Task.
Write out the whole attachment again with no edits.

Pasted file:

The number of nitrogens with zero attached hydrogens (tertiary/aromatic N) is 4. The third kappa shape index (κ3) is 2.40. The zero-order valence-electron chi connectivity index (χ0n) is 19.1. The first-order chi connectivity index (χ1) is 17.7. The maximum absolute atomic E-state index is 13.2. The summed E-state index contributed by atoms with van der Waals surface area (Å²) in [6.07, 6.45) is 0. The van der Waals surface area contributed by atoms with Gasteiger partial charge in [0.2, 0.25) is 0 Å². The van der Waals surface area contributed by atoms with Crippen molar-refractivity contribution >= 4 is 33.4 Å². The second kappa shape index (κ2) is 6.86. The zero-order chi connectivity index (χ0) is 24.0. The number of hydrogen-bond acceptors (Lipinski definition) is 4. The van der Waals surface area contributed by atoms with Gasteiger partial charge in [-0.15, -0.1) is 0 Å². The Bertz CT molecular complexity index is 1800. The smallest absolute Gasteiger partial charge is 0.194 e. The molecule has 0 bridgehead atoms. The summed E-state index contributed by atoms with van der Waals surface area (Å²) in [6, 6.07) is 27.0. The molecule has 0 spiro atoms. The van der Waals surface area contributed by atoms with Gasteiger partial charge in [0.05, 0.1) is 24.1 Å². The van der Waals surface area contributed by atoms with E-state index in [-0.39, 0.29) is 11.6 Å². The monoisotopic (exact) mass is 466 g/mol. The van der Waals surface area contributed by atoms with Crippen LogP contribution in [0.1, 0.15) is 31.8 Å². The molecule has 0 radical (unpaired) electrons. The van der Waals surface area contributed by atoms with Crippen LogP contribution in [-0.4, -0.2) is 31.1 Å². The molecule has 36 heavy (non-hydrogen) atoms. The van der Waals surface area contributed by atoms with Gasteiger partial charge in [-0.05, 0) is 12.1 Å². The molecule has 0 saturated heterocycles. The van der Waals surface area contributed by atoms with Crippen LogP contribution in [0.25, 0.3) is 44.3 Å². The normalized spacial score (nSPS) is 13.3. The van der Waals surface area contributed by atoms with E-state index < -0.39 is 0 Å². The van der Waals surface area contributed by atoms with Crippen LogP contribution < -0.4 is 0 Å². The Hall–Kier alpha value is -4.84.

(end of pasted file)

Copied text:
The number of nitrogens with zero attached hydrogens (tertiary/aromatic N) is 4. The third kappa shape index (κ3) is 2.40. The zero-order valence-electron chi connectivity index (χ0n) is 19.1. The first-order chi connectivity index (χ1) is 17.7. The maximum absolute atomic E-state index is 13.2. The summed E-state index contributed by atoms with van der Waals surface area (Å²) in [6.07, 6.45) is 0. The van der Waals surface area contributed by atoms with Gasteiger partial charge in [0.2, 0.25) is 0 Å². The van der Waals surface area contributed by atoms with Crippen molar-refractivity contribution >= 4 is 33.4 Å². The second kappa shape index (κ2) is 6.86. The zero-order chi connectivity index (χ0) is 24.0. The number of hydrogen-bond acceptors (Lipinski definition) is 4. The van der Waals surface area contributed by atoms with Gasteiger partial charge in [-0.15, -0.1) is 0 Å². The Bertz CT molecular complexity index is 1800. The smallest absolute Gasteiger partial charge is 0.194 e. The molecule has 0 bridgehead atoms. The summed E-state index contributed by atoms with van der Waals surface area (Å²) in [6, 6.07) is 27.0. The molecule has 0 spiro atoms. The van der Waals surface area contributed by atoms with Gasteiger partial charge in [0.05, 0.1) is 24.1 Å². The van der Waals surface area contributed by atoms with E-state index in [-0.39, 0.29) is 11.6 Å². The monoisotopic (exact) mass is 466 g/mol. The van der Waals surface area contributed by atoms with Crippen LogP contribution in [0.1, 0.15) is 31.8 Å². The molecule has 0 radical (unpaired) electrons. The van der Waals surface area contributed by atoms with Crippen LogP contribution in [-0.4, -0.2) is 31.1 Å². The molecule has 36 heavy (non-hydrogen) atoms. The van der Waals surface area contributed by atoms with Gasteiger partial charge in [-0.05, 0) is 12.1 Å². The molecule has 0 saturated heterocycles. The van der Waals surface area contributed by atoms with Crippen LogP contribution in [0.25, 0.3) is 44.3 Å². The normalized spacial score (nSPS) is 13.3. The van der Waals surface area contributed by atoms with E-state index < -0.39 is 0 Å². The van der Waals surface area contributed by atoms with Crippen LogP contribution < -0.4 is 0 Å². The Hall–Kier alpha value is -4.84.